Also, most mail servers actually don't interfere with your mail by default. Even with sendmail, the majority of interference is run by a third party daemon such as dspam, or spamassassin. The interactions that Rose is describing TYPICALLY happens with the client, unless the email server is outlook. And this has nothing to do with 'poorly configured' email servers -- none of the original email servers (as well as the entire protocol in general) were not written with having to deal with spam in mind. That's why things such as dspam and spamassassin even exist.

    So basically, what I'm trying to get at here, is unless someone from the IT dept that runs the judge's mail server comes on here and says something, then using 'the mail server could have been configured differently' as an excuse to justify asshole's behavior is not only wrong, but cannot be proven.

    Also, just because his mailserver CAN be configured in some certain way doesn't mean the government was actually employing someone competent enough to make it happen, and it's certainly not a judge's responsibility to have figured out how to configure the email server. Seriously, would YOU want your local county court official handling the IT Servers for your city? Wouldn't that concern you a little bit?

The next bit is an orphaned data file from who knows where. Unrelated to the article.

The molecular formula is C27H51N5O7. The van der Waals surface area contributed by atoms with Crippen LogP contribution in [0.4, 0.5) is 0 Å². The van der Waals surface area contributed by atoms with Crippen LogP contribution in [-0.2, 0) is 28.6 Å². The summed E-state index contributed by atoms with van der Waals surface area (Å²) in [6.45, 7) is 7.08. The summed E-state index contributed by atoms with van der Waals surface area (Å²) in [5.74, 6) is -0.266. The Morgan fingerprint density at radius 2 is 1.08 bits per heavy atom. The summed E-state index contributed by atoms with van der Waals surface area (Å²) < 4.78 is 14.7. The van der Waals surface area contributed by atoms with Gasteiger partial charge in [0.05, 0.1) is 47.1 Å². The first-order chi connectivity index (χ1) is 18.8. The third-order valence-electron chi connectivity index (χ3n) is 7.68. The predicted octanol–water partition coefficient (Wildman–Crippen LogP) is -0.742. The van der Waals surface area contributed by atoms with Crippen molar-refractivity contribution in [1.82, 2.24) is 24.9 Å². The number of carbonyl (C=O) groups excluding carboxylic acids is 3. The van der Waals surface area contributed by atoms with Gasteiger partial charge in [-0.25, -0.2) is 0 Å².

If you want to justify being an asshat and spamming a judge, needta find better ammunition than that.

     

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    Anonymous Coward, Feb 19th, 2010 @ 5:36am

    also:
    http://www.legal-database.com/email-harassment.htm

    Turns out while most places don't have specific laws, it can be lumped in under preexisting laws in many many areas. I think that qualifies as your legal precedent there. I could do more than 2 minutes of research if I wanted but I don't really feel like it's necessary. This is harassment plain and simple -- and to address the fact that "he didn't ask them to harass" -- THAT MAY be the case, but a lot of people have gone to jail for inciting riots when they didn't get up and scream "HEY LETS RIOT" either.